NASA send its probe to get as close to the Sun as possible. With its help, the humanity will learn how to protect the Earth from solar winds and solar storms. Maybe, you’ve heard that one of the theories of apocalypse says that we will burn under very intensive solar storms. To avoid such a scenario, we have to study the Sun thoroughly.

The Parker Solar Probe will take us closer to the Sun than we’ve ever been before. It’s the fastest man-made object ever – traveling at up to 430,000 mph.

“It will go into orbit around the Sun and during the next 7 years, the probe will be gradually working its way in and then when it’s at closest approach, it will be about 4 million miles from the surface of the Sun”, says Lucie Green, Solar Researcher.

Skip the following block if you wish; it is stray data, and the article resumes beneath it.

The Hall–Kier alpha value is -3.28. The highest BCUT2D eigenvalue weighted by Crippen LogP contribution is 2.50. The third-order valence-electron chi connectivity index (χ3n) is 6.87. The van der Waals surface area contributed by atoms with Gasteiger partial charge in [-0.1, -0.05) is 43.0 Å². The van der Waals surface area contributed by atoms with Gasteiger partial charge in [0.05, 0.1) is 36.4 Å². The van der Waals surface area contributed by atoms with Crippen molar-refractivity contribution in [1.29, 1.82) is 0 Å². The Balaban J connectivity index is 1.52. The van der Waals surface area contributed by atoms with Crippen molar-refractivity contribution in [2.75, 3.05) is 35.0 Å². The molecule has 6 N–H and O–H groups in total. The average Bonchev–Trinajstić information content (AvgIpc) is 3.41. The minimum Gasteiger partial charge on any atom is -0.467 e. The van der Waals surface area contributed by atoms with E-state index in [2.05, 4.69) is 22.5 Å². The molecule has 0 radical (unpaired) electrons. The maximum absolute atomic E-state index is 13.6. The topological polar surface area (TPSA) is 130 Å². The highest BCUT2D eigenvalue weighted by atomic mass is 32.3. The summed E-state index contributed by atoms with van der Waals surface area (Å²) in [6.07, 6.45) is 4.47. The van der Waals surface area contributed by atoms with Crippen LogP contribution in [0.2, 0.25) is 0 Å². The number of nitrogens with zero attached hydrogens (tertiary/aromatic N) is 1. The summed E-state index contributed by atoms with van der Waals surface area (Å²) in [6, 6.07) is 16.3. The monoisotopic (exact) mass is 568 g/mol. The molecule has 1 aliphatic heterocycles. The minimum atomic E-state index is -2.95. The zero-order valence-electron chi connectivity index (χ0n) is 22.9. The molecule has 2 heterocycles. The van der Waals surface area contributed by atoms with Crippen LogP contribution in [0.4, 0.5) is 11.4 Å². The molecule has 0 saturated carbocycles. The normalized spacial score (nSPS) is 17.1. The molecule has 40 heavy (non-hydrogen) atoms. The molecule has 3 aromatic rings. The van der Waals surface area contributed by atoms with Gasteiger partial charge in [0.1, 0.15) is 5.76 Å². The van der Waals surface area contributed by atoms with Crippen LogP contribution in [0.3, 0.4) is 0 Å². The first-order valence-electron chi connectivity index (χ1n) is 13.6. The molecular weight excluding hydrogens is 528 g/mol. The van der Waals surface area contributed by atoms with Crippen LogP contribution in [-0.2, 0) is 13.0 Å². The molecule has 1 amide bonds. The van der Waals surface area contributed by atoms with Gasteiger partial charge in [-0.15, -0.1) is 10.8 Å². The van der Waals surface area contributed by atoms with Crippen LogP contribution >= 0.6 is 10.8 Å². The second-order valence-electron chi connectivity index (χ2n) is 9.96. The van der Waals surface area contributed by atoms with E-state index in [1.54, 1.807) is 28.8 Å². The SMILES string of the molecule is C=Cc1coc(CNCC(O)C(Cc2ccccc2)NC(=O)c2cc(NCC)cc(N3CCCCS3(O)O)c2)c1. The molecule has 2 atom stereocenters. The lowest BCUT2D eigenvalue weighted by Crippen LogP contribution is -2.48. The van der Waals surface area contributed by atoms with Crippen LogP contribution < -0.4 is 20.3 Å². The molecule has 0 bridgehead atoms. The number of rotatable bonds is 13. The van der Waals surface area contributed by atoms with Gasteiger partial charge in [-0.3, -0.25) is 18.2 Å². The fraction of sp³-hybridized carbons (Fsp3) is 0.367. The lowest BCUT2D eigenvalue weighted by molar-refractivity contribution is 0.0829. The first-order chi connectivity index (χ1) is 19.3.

That may not sound close but…

“If you think about the fact that the Sun is 93 million miles from us here on Earth, then you start to see, actually, Parker Solar Probe is going to a very close distance”, adds Lucie Green.

A special heat shield will help the equipment cope with temperatures of up to 1500 degrees Celsius. It will orbit the Sun, allowing NASA to study its outer atmosphere. It’ll detect how the Sun bombards Earth with something called the solar wind.

“It will sense electric fields, it will sense magnetic fields, it will sense particles that are rushing over the spacecraft”, says Lucie Green.

But why is it worth doing that?

Because solar winds can disrupt our radio communications and satellites. Parker will help us forecast these solar storms so we can better protect ourselves on Earth. It’ll also help us work out when best to see spectacles such as the Northern and Southern Lights.

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